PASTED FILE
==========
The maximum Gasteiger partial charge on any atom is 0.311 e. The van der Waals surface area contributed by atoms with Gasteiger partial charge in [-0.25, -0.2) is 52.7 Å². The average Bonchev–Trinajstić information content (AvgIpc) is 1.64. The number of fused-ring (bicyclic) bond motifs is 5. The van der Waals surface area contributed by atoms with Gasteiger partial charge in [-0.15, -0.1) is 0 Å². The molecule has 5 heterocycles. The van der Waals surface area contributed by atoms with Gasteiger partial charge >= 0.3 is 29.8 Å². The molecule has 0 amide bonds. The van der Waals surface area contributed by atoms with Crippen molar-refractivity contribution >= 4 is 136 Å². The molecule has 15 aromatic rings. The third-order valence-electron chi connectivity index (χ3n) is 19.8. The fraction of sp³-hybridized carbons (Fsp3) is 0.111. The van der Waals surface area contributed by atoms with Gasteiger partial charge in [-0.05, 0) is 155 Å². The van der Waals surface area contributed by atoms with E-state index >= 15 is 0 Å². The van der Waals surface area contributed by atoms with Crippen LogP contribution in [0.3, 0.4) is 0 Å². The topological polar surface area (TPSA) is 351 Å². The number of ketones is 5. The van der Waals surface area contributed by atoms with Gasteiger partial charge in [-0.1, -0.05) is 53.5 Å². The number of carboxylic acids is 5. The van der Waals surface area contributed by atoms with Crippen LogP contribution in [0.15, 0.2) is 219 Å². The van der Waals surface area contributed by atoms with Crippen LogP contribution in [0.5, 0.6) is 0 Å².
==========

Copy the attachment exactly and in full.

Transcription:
The maximum Gasteiger partial charge on any atom is 0.311 e. The van der Waals surface area contributed by atoms with Gasteiger partial charge in [-0.25, -0.2) is 52.7 Å². The average Bonchev–Trinajstić information content (AvgIpc) is 1.64. The number of fused-ring (bicyclic) bond motifs is 5. The van der Waals surface area contributed by atoms with Gasteiger partial charge in [-0.15, -0.1) is 0 Å². The molecule has 5 heterocycles. The van der Waals surface area contributed by atoms with Gasteiger partial charge >= 0.3 is 29.8 Å². The molecule has 0 amide bonds. The van der Waals surface area contributed by atoms with Crippen molar-refractivity contribution >= 4 is 136 Å². The molecule has 15 aromatic rings. The third-order valence-electron chi connectivity index (χ3n) is 19.8. The fraction of sp³-hybridized carbons (Fsp3) is 0.111. The van der Waals surface area contributed by atoms with Gasteiger partial charge in [-0.05, 0) is 155 Å². The van der Waals surface area contributed by atoms with E-state index >= 15 is 0 Å². The van der Waals surface area contributed by atoms with Crippen LogP contribution in [0.3, 0.4) is 0 Å². The topological polar surface area (TPSA) is 351 Å². The number of ketones is 5. The van der Waals surface area contributed by atoms with Gasteiger partial charge in [-0.1, -0.05) is 53.5 Å². The number of carboxylic acids is 5. The van der Waals surface area contributed by atoms with Crippen LogP contribution in [0.15, 0.2) is 219 Å². The van der Waals surface area contributed by atoms with Crippen LogP contribution in [0.5, 0.6) is 0 Å².